Metastasis on a microchip

A lab-on-a-chip developed at Twente University will enable doctors to choose the right type and dosage of medication for cancer patients, and could help identify a mechanism to stop cancer spreading.

A lab-on-a-chip developed at Twente University in The Netherlands will enable doctors to choose the right type and dosage of medication for cancer patients, and could help identify a mechanism to stop cancer spreading.

Dr Floor Wolbers, a scientist in the Lab-on-a-Chip group of the MESA+ Institute for Nanotechnology at Twente, developed the microfluidic chip as a diagnostic tool and a way to screen different drugs. It does this by allowing the doctor to examine cell death, a process called apoptosis.

In apoptosis of healthy tissue, dying cells break away from their colony, a process called anoikis. Cancer cells may release themselves but survive to migrate elsewhere to invade other tissues, a process known as metastasis.

‘We wanted to look to see if the mechanism of apoptosis is changed, for example between normal cells or cancer cells, and how they respond in the presence of different drugs,’ said Wolbers. ‘So drug A can have a certain response, but B can have a totally different response. By using the patient’s own cells, you can test which of these drugs will provide the best therapy.’

The chip consists of a small culture chamber with an inlet and an outlet over which flows a medium into which the drug under study can be introduced. The scientists can then determine whether the apoptotic behaviour of the cells has changed. ‘If we can manipulate this mechanism, we have a new way to treat metastatic tumour formation,’ said Wolbers.

One advantage of the chip is that it uses just a few of a patient’s cells. The process can also be monitored in real-time at a single cell level, albeit in the presence of other cells to analyse how these cells act in a colony. Furthermore, statistics can be produced.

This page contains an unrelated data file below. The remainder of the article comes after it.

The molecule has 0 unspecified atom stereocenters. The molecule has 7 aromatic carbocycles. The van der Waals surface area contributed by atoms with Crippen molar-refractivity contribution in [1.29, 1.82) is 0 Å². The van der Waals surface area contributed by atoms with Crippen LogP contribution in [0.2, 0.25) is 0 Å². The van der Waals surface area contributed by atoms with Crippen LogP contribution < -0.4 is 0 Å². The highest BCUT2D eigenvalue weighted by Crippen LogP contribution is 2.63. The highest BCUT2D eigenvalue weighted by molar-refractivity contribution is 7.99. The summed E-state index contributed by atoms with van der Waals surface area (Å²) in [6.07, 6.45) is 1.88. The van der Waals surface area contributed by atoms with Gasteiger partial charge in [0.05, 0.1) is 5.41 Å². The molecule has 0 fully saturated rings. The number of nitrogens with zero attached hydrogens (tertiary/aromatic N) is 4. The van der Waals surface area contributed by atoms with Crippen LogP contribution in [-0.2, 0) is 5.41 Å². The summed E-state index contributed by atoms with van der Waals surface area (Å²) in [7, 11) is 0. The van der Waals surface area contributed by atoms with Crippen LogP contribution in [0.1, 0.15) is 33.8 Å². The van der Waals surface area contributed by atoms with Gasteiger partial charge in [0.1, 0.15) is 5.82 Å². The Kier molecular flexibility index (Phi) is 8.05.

‘This means you can also do dose-response analysis, where you start with a certain concentration and increase the concentration to check which dosage is best for this patient and what result will be achieved,’ said Wolber.

So far the researchers have used laboratory-grown cancer and regular cell lines, but the next step is to use cells biopsied from a patient. As so few cells are used, they can be obtained with minimum inconvenience to the patient.

‘My experiments were done with breast cancer cells, which you can obtain with a fine-needle biopsy with no need for an operation,’ said Wolbers.

Currently, the process is monitored using a microscope, but electronics are under development that can be added to the chip for high-throughput screening.

‘There are two ideas being developed,’ said Wolbers. ‘We want to have a micro flow cytometer to count the numbers of cells that have detached, but we also know that not every cell that detaches is a dead cell.

‘We also want to grow cells on nanowires to see if a certain single cell will cope with the apostolic process with a proliferative response, for example, then see if there is a change with the addition of a chemical agent.’

Another future development will be the addition of multiple chambers to the chip. Cells from a single biopsy would be divided between the chambers and have tests for different drugs running on them at the same time.

The chip is now undergoing improvements to make it as effective as possible before tests on with human patients begin in the near future. After that, the team will look at marketing the device.

Twente’s Lab-on-a-Chip group has already produced chips for medical applications, including one for single-cell exploration of stem cells where different DNA can be inserted into the cell to modify it.

Twente has also collaborated with MediMate, a company that specialises in point-of-care diagnostics, to produce a chip to measure lithium concentration. This will allow patients with bipolar disorder to monitor their own medication at home.